So while VB actually does make a copy of the value, that value is only the memory location for a reference type, and the actual data on that memory location is not copied elsewhere. So, when you make a change to a reference type, even when passed ByVal, you are changing the data that is stored on the memory location given by the copy of the value of the reference type. Since the copy of the value of the reference type is just the same memory location, you are actually accessing the same data!

    This is the crucial point. You are accessing the same data, regardless of whether you pass the argument ByVal or ByRef. So, whenever you pass a reference type by value (or by reference of course), you can change it!


    Here is another artist impression, this time showing you what happens when you pass a value to a method (ByVal) and then change it:

    In the case of the value type, a copy of the value 3 is made, and then changed into 5, while the original value is still 3.
    For a reference type however, a copy of the memory location is made, so the copy points to the same data. When you change the data present at the memory location given by the reference type, you are changing the actual data (represented in red), even though you are modifying 'a copy' of the variable!



    So, what you need to keep in mind is that, when passing reference types, it does not matter whether you use ByVal or ByRef. Both ways allow you to change the argument!

    There is only one slight difference between ByVal and ByRef in the case of reference types: for ByVal arguments, you cannot assign a new instance of that type. Well, you can try, but it will not work.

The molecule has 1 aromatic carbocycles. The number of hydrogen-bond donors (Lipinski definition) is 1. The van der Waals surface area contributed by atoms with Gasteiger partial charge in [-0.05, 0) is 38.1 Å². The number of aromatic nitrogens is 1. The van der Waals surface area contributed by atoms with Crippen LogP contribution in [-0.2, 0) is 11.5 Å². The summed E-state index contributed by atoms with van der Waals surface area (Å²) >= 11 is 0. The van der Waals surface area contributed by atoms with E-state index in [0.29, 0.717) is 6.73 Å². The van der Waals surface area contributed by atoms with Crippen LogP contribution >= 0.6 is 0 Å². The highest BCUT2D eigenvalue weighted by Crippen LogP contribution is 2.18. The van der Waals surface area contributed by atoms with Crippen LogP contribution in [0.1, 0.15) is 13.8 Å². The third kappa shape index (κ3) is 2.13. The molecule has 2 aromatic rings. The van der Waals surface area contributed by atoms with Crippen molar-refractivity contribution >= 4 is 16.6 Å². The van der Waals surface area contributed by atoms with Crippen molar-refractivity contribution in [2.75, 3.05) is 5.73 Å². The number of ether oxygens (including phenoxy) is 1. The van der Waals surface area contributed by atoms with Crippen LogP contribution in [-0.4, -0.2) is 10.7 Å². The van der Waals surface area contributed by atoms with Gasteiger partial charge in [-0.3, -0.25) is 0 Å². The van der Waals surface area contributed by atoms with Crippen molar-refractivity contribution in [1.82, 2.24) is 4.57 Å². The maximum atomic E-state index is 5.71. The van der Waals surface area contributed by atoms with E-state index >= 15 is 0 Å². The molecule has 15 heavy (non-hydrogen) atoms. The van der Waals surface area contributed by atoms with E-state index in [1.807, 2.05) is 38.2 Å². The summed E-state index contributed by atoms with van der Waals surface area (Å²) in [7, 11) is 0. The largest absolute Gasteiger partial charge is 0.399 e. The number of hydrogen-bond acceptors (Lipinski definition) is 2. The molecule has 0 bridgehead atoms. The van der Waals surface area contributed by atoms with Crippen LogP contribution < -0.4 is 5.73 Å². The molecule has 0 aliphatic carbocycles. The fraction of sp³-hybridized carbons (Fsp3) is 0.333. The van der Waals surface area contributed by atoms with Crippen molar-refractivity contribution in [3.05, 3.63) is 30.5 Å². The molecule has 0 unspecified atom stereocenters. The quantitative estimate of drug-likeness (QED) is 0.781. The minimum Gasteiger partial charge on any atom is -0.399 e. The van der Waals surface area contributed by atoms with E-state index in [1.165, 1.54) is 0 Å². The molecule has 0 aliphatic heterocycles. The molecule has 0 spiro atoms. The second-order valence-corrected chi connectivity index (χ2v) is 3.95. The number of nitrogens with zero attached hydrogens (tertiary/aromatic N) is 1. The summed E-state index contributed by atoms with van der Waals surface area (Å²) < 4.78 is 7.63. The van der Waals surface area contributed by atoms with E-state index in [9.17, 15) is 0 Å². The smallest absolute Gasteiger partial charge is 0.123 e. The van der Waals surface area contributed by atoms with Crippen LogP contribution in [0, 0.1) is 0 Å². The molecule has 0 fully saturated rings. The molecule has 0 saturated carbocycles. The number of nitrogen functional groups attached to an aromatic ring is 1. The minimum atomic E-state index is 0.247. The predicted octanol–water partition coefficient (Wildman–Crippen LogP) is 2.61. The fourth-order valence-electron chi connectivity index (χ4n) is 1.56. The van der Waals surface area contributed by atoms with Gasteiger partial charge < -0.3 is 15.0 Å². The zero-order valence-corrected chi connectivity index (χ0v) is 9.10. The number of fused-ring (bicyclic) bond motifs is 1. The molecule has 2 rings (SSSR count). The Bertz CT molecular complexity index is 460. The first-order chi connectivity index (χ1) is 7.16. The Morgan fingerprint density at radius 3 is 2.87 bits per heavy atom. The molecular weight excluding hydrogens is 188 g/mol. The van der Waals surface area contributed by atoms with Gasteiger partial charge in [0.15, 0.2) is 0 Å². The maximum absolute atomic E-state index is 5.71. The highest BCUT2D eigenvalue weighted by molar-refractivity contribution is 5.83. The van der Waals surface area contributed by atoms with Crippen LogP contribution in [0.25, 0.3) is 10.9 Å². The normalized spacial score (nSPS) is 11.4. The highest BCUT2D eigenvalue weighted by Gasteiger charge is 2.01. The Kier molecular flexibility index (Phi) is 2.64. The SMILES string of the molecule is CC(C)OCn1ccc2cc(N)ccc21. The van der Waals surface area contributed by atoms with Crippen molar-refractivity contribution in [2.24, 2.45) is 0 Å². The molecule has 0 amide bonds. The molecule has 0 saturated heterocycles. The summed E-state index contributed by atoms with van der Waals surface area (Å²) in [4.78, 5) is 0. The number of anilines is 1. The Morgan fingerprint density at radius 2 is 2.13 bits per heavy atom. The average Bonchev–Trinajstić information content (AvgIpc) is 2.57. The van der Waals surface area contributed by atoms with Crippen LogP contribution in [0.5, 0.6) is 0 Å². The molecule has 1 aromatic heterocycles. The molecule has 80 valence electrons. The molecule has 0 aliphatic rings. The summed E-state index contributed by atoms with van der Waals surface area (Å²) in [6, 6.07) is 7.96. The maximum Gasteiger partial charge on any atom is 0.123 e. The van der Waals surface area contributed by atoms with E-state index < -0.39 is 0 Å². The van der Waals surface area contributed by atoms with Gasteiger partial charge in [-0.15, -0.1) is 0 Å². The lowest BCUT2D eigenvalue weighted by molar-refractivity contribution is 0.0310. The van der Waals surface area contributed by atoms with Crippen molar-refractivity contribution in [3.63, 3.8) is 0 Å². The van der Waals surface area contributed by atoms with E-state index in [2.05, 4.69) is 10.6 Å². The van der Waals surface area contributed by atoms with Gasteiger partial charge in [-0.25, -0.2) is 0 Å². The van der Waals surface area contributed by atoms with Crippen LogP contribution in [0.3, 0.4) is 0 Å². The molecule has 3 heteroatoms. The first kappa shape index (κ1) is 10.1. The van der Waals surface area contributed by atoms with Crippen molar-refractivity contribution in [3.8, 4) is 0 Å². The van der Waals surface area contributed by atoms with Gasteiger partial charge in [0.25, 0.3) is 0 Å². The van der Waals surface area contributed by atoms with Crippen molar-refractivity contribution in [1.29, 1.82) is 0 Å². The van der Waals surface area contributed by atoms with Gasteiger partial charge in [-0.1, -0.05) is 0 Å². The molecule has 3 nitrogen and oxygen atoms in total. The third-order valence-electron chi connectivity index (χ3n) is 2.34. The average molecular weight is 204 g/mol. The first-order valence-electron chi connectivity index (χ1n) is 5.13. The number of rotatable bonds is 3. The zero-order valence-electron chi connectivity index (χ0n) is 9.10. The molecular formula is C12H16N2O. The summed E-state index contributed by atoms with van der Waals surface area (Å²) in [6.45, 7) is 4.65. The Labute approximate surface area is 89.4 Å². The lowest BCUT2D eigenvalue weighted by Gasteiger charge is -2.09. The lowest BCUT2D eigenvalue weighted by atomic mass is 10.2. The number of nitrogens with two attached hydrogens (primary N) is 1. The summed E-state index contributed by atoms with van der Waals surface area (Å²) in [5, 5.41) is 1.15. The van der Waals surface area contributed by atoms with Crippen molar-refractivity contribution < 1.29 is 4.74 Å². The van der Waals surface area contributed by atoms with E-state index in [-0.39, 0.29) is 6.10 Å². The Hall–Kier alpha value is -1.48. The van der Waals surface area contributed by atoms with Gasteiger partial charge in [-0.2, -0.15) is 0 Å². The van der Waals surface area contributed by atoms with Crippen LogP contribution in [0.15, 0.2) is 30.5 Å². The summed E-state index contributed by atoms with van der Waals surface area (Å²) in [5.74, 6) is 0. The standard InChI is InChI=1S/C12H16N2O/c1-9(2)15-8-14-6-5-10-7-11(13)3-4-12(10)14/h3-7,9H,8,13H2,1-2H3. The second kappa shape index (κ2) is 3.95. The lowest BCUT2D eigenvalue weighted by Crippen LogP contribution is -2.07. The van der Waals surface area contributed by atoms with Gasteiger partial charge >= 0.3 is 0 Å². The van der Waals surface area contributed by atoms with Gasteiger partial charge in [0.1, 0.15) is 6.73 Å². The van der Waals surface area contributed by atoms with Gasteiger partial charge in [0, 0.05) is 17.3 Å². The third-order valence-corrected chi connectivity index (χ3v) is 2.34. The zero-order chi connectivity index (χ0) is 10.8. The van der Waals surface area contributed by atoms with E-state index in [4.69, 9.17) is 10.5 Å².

Example:
    Code:
        Private Sub Abc(By(Val/Ref) x As ListBox)
            x = New ListBox
        End Sub
    As you can see, this method accepts a ListBox (ByVal or ByRef, I will explain both methods).
    If we use this method on an existing ListBox that we put some values in, we get different behavior whether we pass it ByVal or ByRef:
    Code:
            Dim l As New ListBox
            l.Items.Add(1)
            l.Items.Add(2)
            l.Items.Add(3)
            Abc(l)
            Me.Controls.Add(l)
    If we pass the listbox by reference (ByRef), the form shows an empty listbox. This is to be expected: you pass the listbox, with some items in it, to the Abc method, which assigns a new instance fo the variable holding that listbox. The new instance of the listbox obviously does not contain any items (yet), so the control we finally place on the form is empty.

    If, however, we pass the listbox by value (ByVal), the listbox does keep its items! Even though we can modify the ListBox (give it a different color, or even add some items), we cannot assign a new instance to the variable. It simply does not work (but it does not give you any errors, so this is something to keep in mind!).


    Well, that's it at least for now! I hope this is useful for someone. At least I'll have something to point to whenever this question pops up again

  3. #3
    Pro Grammar chris128's Avatar
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    Re: ByVal vs ByRef, and Value types vs Reference types

    At least I'll have something to point to whenever this question pops up again
    I only just remembered that you had posted this after typing out my own brief summary in a thread in the VB.NET forum (http://www.vbforums.com/showthread.php?t=613254) so I've amended it to point to this thread as well
    My free .NET Windows API library (Version 2.2 Released 12/06/2011)

    Blog: cjwdev.wordpress.com
    Web: www.cjwdev.co.uk


  4. #4
    Frenzied Member obi1kenobi's Avatar
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    Re: ByVal vs ByRef, and Value types vs Reference types

    Terrific tutorial, my hat's off to you
    Please rate helpful ppl's posts. It's the best 'thank you' you can give

  5. #5
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    Re: ByVal vs ByRef, and Value types vs Reference types

    need for it now